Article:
2022 Bursary Applications

2022 Bursary Applications

2022 Bursary Applications

Closing date for 2022 applications is Saturday 6th August.

The Australian Institute of Geoscientists’ Student Bursary Program was initiated to promote and support geoscience education in Australia. The Bursary Program began in 2001 to mark the 20th Anniversary of the Australian Institute of Geoscientists (AIG) and, since then, the AIG has awarded over 230 bursaries to geoscience students in Australian universities. In 2022, the AIG is again offering bursaries to Honours, Postgraduate and Third Year geoscience students.

The 2022 Bursary awards, which have values between A$1000 and A$4000, are supported by the AIG nationally, and also by the generous support of individuals and organisations, including the AIG state branches and individual AIG Members.

Eligibility criteria and guidelines for bursary applications are given on pages 1, 2 and 3. A bursary application form is included as page 4.


The AIG Student Bursary Program is open to students who, at the closing date for applications, are:

  • enrolled at Third Year, Honours or Postgraduate level in a geoscience major degree course at an Australian tertiary institution; and
  • Australian citizens or permanent residents.


The AIG Bursary awards are generally announced and awarded in early- to mid-October each year. Applicants seeking funding for specific activities should ensure that the timing of these activities is appropriate to this schedule.

The application guidelines and form can be downloaded here.

Applicants should fill in the application form, complete with the requested signatures, and upload it in a zip file along with the documents requested in the guidelines. Applicants are also requested to fill in the fields below, so that we can confirm contact details and check we have received the relevant uploaded application documents.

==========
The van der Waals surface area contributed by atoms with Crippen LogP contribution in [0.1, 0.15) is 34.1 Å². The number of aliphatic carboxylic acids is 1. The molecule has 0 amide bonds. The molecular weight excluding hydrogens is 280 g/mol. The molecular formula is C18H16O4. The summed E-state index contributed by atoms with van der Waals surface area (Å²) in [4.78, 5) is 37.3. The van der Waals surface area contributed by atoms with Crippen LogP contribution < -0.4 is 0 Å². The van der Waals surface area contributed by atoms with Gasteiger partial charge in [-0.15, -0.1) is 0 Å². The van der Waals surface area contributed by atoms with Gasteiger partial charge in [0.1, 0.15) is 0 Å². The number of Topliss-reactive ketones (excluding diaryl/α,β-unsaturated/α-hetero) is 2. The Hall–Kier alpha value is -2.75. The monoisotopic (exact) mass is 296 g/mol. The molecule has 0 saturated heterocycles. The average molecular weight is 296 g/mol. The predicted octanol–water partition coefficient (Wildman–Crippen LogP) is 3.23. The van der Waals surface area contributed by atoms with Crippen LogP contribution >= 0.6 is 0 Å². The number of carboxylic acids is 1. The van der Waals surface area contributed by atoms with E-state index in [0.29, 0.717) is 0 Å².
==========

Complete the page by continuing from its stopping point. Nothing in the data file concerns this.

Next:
Registration closed.

JORC Code Compliance Review

AIG initiated a project in May 2021 to randomly assess announcements of Exploration Results, Mineral Resources and Ore Reserves released by ASX listed companies. The initial objective of the project, undertaken by AIG’s Complaints Committee, was to assess the level of JORC Code compliance by Competent Persons, and identify areas of concern that could be specifically targeted in professional development resources provided to Members. The project has continued in parallel with work by the JORC Committee and Parent Bodies (AIG, AusIMM and the Minerals Council of Australia – MCA) to update the JORC Code that has included a project to assess accreditation requirements for Competent Persons.

Study progress has been reported to the AIG Board regularly during the course of the study, leading the Board to recommend the release of results to Members.

Study Results

The results of the study, to date, show cause for concern.

Almost one in five of the announcements reviewed was determined not to adequately comply with the JORC Code (2012).

The Complaints Committee has initiated 37 complaints processes during the review, involving complaints to ASX relating to the actions of companies, or both AIG and AusIMM members where the complaint related to reporting of information by Competent Persons.

All of the complaints relating to work performed by Competent Persons dealt with procedural issues, resolved with AIG members by contacting them and suggesting ways in which the announcement could have been improved, to better meet the requirements of the Code.

No cases resulted in disciplinary action by AIG’s Ethics and Standards Committee.

An expected, but positive aspect of the review was that the majority of members contacted in relation to issues with announcements for which they acted as Competent Persons expressed appreciation for the feedback provided, with some going on to request review and feedback of further announcements prior to their release.